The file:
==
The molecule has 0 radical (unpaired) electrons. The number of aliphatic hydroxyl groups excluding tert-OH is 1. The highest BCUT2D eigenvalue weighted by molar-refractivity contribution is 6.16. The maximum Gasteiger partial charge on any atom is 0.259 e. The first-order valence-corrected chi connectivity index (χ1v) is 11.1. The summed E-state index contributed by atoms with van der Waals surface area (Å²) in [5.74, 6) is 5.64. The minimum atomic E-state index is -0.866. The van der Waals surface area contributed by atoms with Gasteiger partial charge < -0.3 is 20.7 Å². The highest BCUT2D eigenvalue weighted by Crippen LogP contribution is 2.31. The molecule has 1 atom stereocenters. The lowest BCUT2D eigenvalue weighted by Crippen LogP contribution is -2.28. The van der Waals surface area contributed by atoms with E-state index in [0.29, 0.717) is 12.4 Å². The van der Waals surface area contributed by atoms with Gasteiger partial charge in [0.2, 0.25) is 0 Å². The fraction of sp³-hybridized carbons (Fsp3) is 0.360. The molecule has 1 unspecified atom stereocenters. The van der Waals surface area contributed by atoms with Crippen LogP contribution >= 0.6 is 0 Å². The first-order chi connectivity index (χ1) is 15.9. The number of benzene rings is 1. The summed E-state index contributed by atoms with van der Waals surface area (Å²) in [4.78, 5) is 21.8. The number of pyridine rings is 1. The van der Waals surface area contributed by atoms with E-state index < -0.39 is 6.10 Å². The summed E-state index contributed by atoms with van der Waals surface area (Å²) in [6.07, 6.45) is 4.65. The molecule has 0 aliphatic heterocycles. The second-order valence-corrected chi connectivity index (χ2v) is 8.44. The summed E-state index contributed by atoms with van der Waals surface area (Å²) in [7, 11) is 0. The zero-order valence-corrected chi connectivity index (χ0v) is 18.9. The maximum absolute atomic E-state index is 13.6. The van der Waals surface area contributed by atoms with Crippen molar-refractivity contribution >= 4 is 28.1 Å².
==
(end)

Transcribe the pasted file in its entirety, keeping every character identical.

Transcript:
The molecule has 0 radical (unpaired) electrons. The number of aliphatic hydroxyl groups excluding tert-OH is 1. The highest BCUT2D eigenvalue weighted by molar-refractivity contribution is 6.16. The maximum Gasteiger partial charge on any atom is 0.259 e. The first-order valence-corrected chi connectivity index (χ1v) is 11.1. The summed E-state index contributed by atoms with van der Waals surface area (Å²) in [5.74, 6) is 5.64. The minimum atomic E-state index is -0.866. The van der Waals surface area contributed by atoms with Gasteiger partial charge < -0.3 is 20.7 Å². The highest BCUT2D eigenvalue weighted by Crippen LogP contribution is 2.31. The molecule has 1 atom stereocenters. The lowest BCUT2D eigenvalue weighted by Crippen LogP contribution is -2.28. The van der Waals surface area contributed by atoms with E-state index in [0.29, 0.717) is 12.4 Å². The van der Waals surface area contributed by atoms with Gasteiger partial charge in [0.2, 0.25) is 0 Å². The fraction of sp³-hybridized carbons (Fsp3) is 0.360. The molecule has 1 unspecified atom stereocenters. The van der Waals surface area contributed by atoms with Crippen LogP contribution >= 0.6 is 0 Å². The first-order chi connectivity index (χ1) is 15.9. The number of benzene rings is 1. The summed E-state index contributed by atoms with van der Waals surface area (Å²) in [4.78, 5) is 21.8. The number of pyridine rings is 1. The van der Waals surface area contributed by atoms with E-state index < -0.39 is 6.10 Å². The summed E-state index contributed by atoms with van der Waals surface area (Å²) in [6.07, 6.45) is 4.65. The molecule has 0 aliphatic heterocycles. The second-order valence-corrected chi connectivity index (χ2v) is 8.44. The summed E-state index contributed by atoms with van der Waals surface area (Å²) in [7, 11) is 0. The zero-order valence-corrected chi connectivity index (χ0v) is 18.9. The maximum absolute atomic E-state index is 13.6. The van der Waals surface area contributed by atoms with Crippen molar-refractivity contribution >= 4 is 28.1 Å².